Grazing for Facts on Grasslands

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The word grassland does a good job of explain what it is, as grasslands are pieces of land with grass on them. The grass can be high or low, and trees or shrubs can be part of the grassland. The soil may be capable of supporting trees, it is just that fires periodically burn away all the trees, leaving only the quick growing grass around.

Fact 1: Most ecoregions on Earth have grasslands, as do all continents except Antarctica. These can be 1 of 5 terrestrial ecoregion classifications: Tropical and subtropical, temperate, flooded, montane or tundra, desert and xeric.

Fact 2: Tropical and subtropical grasslands are grasslands, shrublands, and savannas that appear in tropical or subtropical areas.

Fact 3: Temperate grasslands include the Prairie of North America. They provide food and habitat to large herbivores and the predators of those herbivores. This includes bison, coyotes, prairie dogs, zebras, rhinoceroses and hyenas.

Fact 4: Flooded grasslands can be covered with water seasonally, or year-round, and may be considered a wetland. The source of the flooding determines the water will be salt or fresh, and may be both, in the case of estuaries.

Fact 5: Montane grasslands are found at high altitudes, such as mountain ranges. When combined with short growing seasons and colder temperatures, as is found in mountains, these may also be known as tundra. Tundra or steppe-tundra are large portions of the northern hemisphere that were covered in grass during the Pleistocene ice ages. Today, the soil may be too moist to support much grass, though there will be some hardy species.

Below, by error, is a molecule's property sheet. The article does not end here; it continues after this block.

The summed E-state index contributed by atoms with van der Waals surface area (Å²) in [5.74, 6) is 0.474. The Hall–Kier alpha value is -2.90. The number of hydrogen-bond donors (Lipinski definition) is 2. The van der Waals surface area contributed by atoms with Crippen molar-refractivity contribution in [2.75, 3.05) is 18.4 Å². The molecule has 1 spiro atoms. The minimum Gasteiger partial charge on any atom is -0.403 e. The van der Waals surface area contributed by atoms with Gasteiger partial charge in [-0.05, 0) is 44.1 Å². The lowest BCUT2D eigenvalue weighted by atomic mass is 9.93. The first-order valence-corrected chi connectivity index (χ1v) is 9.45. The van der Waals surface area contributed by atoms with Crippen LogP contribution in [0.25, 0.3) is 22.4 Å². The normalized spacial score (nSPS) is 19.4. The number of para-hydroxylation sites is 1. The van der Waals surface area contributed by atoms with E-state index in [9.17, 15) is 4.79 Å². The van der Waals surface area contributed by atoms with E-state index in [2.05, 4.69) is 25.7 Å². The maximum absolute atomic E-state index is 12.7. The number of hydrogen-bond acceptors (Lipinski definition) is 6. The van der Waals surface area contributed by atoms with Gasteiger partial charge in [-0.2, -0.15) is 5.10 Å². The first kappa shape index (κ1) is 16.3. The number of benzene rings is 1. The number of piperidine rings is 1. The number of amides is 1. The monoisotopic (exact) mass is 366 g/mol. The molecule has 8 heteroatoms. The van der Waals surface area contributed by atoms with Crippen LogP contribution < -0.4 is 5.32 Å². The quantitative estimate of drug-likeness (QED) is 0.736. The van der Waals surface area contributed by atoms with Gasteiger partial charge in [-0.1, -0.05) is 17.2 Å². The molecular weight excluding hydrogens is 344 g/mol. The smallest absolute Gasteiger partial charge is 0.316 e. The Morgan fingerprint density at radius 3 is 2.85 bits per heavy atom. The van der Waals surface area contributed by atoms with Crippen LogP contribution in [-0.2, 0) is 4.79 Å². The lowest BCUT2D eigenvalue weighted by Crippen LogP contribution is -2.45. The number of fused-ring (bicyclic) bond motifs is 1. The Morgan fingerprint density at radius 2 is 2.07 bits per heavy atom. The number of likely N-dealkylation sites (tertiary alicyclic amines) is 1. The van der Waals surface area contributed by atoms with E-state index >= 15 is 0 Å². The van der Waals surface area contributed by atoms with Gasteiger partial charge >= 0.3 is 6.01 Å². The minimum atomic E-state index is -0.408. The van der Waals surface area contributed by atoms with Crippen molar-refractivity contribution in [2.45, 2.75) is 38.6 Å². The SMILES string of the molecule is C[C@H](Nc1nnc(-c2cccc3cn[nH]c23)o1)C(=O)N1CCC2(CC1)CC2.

Fact 6: The deserts and xeric shrublands biome does not have the loose sand of famous deserts. The ground will be dry, but more compact than sand. The grass and shrubs will be sparse, home to tumbleweeds and cacti.

Fact 7: Grasslands can exist in places from -20 to 30 degrees Celsius, though most prefer between -5 and 20 degrees. The annual precipitation rate is more important than temperature, as 24 to 59 inches are needed. Low soil fertility actually allows a greater range of grass species to live in a grassland, which is known as species richness.  

Fact 8: Intensive grazing by livestock can disturb the grassland worse than a fire, as the livestock might eat down to the root of the plant. As the grasslands were used for grazing by increasing numbers of livestock, the plants were replaced by crops. This replaced the species richness with only one species of crop, such as wheat, and undermined the ecosystem.

Fact 9: Unimproved grasslands can be either natural or semi-natural, and most extant grasslands are semi-natural. Even if the area was not given over to farming, the interference of humans was known in some way. Cutting or grazing would reduce or remove the natural vegetation, which might not be able to return.

Fact 10: Anthropogenic grasslands are areas that have been cultivated as grasslands by human activity. Regularly, fires would be set in the area to keep out the trees and shrubs, allowing the human hunters to hunt the wildlife that feed there. Later, after the Neolithic Period, this same technique would be used to create areas to raise domestic livestock.

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One Response

  1. bruno

    January 31, 2014 7:34 am

    It is truly a nice and helpful piece of info. I am happy that you shared this helpful info with us. Please stay us informed like this. Thanks for sharing.


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